NYU Demonstrates Precise Control Over Suspended Loads in Low-Cost Drones

The researchers created a perception-constrained model predictive control for quadcopters with suspended payloads using a camera and an IMU.

Screenshot of the drones in action. (📷: NYU's Agile Robotics and Perception Lab)

Drone deliveries often use suspended payloads, keeping untrained users receiving the payload away from the actual equipment. But while it's dangling from the drone via tether, how can you maintain control of the payload? Guanrui Li, Alex Tunchez, and Guiseppe Loianno have been developing the answer to that question at NYU's Agile Robotics and Perception Lab, demonstrating a drone keeping rock-solid control over a suspended payload in a recent video.

The drone uses its camera and inertial measurement unit (IMU) to determine the behavior of the drone itself along with the suspended payload. It must also predict what the payload is going to do next at any given moment and how that will factor into the drone's next movements. The team at NYU developed a model predictive control (MPC) system to accomplish this, adding perception constraints to ensure that the drone's behavior keeps the payload in view at all times. This proposed control method, utilizing both state estimation and the MPC system, guarantees the respect of the system dynamics and actuator constraints as well as constant payload visibility, critical design aspects of safety and resilience for the delicate task of transportation.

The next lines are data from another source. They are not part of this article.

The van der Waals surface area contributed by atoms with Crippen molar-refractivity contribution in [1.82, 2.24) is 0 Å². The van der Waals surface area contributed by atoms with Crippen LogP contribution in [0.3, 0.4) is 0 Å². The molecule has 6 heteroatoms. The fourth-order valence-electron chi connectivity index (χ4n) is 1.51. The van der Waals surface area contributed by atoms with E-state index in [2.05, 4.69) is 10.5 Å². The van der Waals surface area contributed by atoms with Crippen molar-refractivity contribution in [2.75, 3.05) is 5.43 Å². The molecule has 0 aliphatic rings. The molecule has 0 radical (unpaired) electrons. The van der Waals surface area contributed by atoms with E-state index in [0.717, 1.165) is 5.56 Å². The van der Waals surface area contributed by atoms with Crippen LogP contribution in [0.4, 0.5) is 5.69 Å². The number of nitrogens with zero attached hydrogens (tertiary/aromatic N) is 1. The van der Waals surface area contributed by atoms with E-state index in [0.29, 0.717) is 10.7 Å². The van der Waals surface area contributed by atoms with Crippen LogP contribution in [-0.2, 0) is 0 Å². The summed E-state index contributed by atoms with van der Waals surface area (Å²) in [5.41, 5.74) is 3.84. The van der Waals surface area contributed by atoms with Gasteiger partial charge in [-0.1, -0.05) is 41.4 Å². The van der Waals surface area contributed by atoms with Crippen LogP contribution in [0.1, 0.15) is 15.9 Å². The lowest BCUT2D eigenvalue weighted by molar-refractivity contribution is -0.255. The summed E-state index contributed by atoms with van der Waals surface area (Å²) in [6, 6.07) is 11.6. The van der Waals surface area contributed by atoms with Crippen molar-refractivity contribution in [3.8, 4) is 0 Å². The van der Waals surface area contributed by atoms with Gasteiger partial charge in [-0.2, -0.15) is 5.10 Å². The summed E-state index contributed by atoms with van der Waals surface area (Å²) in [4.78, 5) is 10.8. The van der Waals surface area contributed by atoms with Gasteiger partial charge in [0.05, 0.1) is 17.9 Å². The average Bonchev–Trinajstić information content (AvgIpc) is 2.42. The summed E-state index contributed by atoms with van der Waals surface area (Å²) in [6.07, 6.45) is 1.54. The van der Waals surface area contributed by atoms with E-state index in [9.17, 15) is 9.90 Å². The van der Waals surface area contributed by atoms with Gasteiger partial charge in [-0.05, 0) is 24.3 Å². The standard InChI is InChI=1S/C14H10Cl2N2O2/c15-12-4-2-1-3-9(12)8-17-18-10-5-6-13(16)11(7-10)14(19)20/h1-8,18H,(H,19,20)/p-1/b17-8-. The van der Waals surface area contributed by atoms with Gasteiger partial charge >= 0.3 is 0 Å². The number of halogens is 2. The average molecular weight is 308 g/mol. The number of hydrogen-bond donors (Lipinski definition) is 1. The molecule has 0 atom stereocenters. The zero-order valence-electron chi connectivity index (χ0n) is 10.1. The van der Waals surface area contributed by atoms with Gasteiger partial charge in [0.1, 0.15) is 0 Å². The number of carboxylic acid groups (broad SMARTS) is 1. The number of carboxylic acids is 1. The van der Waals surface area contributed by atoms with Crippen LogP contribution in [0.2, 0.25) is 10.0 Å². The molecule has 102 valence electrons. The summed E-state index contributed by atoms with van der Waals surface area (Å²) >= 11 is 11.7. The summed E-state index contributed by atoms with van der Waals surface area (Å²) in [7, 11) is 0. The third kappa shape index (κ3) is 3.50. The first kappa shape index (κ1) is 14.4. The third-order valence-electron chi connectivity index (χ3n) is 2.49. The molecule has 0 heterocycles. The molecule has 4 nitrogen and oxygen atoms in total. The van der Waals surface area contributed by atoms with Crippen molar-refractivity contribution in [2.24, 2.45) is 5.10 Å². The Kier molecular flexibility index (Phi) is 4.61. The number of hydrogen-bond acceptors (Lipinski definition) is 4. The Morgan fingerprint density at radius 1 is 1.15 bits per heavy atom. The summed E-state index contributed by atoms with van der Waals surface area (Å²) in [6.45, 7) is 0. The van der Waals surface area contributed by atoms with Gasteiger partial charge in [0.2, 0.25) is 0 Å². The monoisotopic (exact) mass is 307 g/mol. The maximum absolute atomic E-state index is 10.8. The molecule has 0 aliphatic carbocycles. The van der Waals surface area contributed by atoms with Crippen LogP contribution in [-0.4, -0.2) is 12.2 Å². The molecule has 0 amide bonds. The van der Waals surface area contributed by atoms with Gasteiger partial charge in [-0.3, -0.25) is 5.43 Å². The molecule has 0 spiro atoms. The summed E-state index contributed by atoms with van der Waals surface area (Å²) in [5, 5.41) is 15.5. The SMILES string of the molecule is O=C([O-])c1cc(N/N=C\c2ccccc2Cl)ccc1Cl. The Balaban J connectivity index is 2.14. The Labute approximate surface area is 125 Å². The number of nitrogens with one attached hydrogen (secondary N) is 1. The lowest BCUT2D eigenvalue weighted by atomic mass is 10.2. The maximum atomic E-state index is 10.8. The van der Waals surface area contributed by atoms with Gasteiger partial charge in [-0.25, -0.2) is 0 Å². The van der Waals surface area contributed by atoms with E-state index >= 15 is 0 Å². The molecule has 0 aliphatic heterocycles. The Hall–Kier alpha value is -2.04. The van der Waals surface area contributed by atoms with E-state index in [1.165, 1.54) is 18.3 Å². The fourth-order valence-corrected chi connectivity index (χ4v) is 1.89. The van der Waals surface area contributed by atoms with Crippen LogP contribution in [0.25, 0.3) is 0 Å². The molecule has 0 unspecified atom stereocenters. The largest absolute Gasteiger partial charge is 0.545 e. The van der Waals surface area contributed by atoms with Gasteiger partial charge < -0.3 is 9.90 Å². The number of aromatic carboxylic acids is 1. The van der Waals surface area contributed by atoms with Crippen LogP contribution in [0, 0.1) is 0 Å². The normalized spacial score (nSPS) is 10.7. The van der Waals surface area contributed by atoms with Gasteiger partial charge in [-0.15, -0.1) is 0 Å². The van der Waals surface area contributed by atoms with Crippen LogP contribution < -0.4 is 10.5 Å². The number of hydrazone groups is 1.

The control method also presents some interesting design challenges, as they sought to use a minimal sensor suite for autonomous navigation, i.e., only the single downward-facing monocular camera and IMU, along with the drone's Snap. The system must concurrently estimate the load and vehicle states. Unlike previous systems, which have leveraged GPS or motion capture systems for state estimation, this considers both perception and physical constraints when approaching a solution. Notably, this could make drone delivery a reality in warehouses or dense urban areas where the GPS signal is absent or overshadowed.

While this approach is currently constrained to a speed of 4 m/s, it is adaptable to varying object sizes and masses. The limits of the system are established by the actuating and sensing systems; faster speeds can introduce motion blur while decreasing the load tracking precision. The system has demonstrated the ability to estimate changes in the vehicle and load configurations. It may adapt in dynamic conditions when the load's characteristics may be variable or unknown. n open research question in making the system adaptable to many situations is that of aerodynamics. Rather than increasing speed, this presents the next challenge for the team to tackle. Speed increases will bring aerodynamic disturbances and destabilize the drone. Conversely, introducing an actuated cable could compensate for windy conditions and increase delivery precision and reduce flight time and agility.

In the future, the lab is focused on tackling these challenges presented by aerodynamic conditions and adapting their system to accommodate multiple drones cooperatively managing tethered payloads that are too large for one quadcopter to handle alone. All of this research points to significant increases in drone delivery systems' viability, particularly for systems of drones delivering supplies where GPS signal is unavailable.

Related articles
Sponsored articles
Related articles